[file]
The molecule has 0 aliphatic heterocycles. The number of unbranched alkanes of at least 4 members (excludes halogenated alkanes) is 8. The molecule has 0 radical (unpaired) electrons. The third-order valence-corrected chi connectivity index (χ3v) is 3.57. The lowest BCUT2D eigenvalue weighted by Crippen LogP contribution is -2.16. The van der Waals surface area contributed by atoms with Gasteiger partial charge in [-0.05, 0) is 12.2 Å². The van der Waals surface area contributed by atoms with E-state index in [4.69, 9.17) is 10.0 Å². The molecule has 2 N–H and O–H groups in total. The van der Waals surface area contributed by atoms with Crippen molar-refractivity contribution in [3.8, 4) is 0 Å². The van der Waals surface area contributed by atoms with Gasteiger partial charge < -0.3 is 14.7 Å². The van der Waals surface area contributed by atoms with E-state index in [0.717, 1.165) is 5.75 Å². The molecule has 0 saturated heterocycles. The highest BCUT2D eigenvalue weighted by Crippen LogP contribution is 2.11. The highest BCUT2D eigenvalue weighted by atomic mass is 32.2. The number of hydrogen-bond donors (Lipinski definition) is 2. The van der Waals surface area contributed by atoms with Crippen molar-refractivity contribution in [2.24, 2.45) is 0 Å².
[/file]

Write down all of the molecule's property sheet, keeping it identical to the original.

The molecule has 0 aliphatic heterocycles. The number of unbranched alkanes of at least 4 members (excludes halogenated alkanes) is 8. The molecule has 0 radical (unpaired) electrons. The third-order valence-corrected chi connectivity index (χ3v) is 3.57. The lowest BCUT2D eigenvalue weighted by Crippen LogP contribution is -2.16. The van der Waals surface area contributed by atoms with Gasteiger partial charge in [-0.05, 0) is 12.2 Å². The van der Waals surface area contributed by atoms with E-state index in [4.69, 9.17) is 10.0 Å². The molecule has 2 N–H and O–H groups in total. The van der Waals surface area contributed by atoms with Crippen molar-refractivity contribution in [3.8, 4) is 0 Å². The van der Waals surface area contributed by atoms with Gasteiger partial charge < -0.3 is 14.7 Å². The van der Waals surface area contributed by atoms with E-state index in [0.717, 1.165) is 5.75 Å². The molecule has 0 saturated heterocycles. The highest BCUT2D eigenvalue weighted by Crippen LogP contribution is 2.11. The highest BCUT2D eigenvalue weighted by atomic mass is 32.2. The number of hydrogen-bond donors (Lipinski definition) is 2. The van der Waals surface area contributed by atoms with Crippen molar-refractivity contribution in [2.24, 2.45) is 0 Å².